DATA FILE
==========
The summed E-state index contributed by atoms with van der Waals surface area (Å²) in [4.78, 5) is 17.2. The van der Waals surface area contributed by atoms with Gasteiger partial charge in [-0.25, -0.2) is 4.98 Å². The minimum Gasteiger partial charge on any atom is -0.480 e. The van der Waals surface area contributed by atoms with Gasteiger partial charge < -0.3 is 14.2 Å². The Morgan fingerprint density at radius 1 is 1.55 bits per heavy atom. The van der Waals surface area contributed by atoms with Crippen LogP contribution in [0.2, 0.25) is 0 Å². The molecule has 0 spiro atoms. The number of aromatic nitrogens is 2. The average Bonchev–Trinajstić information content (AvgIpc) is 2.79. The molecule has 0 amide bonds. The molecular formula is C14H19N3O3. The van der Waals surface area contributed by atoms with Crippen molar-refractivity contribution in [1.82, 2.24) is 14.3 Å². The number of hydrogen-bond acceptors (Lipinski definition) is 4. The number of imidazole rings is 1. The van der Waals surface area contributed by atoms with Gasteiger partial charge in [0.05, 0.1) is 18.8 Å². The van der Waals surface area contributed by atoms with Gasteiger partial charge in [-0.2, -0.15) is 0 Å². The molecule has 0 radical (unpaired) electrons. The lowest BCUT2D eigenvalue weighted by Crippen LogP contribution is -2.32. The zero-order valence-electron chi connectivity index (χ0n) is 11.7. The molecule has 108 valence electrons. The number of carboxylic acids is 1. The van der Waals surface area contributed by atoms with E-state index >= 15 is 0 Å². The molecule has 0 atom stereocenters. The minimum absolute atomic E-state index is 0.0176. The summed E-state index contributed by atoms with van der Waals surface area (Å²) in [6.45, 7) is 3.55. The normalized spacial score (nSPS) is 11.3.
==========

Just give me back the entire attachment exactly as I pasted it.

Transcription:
The summed E-state index contributed by atoms with van der Waals surface area (Å²) in [4.78, 5) is 17.2. The van der Waals surface area contributed by atoms with Gasteiger partial charge in [-0.25, -0.2) is 4.98 Å². The minimum Gasteiger partial charge on any atom is -0.480 e. The van der Waals surface area contributed by atoms with Gasteiger partial charge < -0.3 is 14.2 Å². The Morgan fingerprint density at radius 1 is 1.55 bits per heavy atom. The van der Waals surface area contributed by atoms with Crippen LogP contribution in [0.2, 0.25) is 0 Å². The molecule has 0 spiro atoms. The number of aromatic nitrogens is 2. The average Bonchev–Trinajstić information content (AvgIpc) is 2.79. The molecule has 0 amide bonds. The molecular formula is C14H19N3O3. The van der Waals surface area contributed by atoms with Crippen molar-refractivity contribution in [1.82, 2.24) is 14.3 Å². The number of hydrogen-bond acceptors (Lipinski definition) is 4. The number of imidazole rings is 1. The van der Waals surface area contributed by atoms with Gasteiger partial charge in [0.05, 0.1) is 18.8 Å². The van der Waals surface area contributed by atoms with Gasteiger partial charge in [-0.2, -0.15) is 0 Å². The molecule has 0 radical (unpaired) electrons. The lowest BCUT2D eigenvalue weighted by Crippen LogP contribution is -2.32. The zero-order valence-electron chi connectivity index (χ0n) is 11.7. The molecule has 108 valence electrons. The number of carboxylic acids is 1. The van der Waals surface area contributed by atoms with E-state index >= 15 is 0 Å². The molecule has 0 atom stereocenters. The minimum absolute atomic E-state index is 0.0176. The summed E-state index contributed by atoms with van der Waals surface area (Å²) in [6.45, 7) is 3.55. The normalized spacial score (nSPS) is 11.3.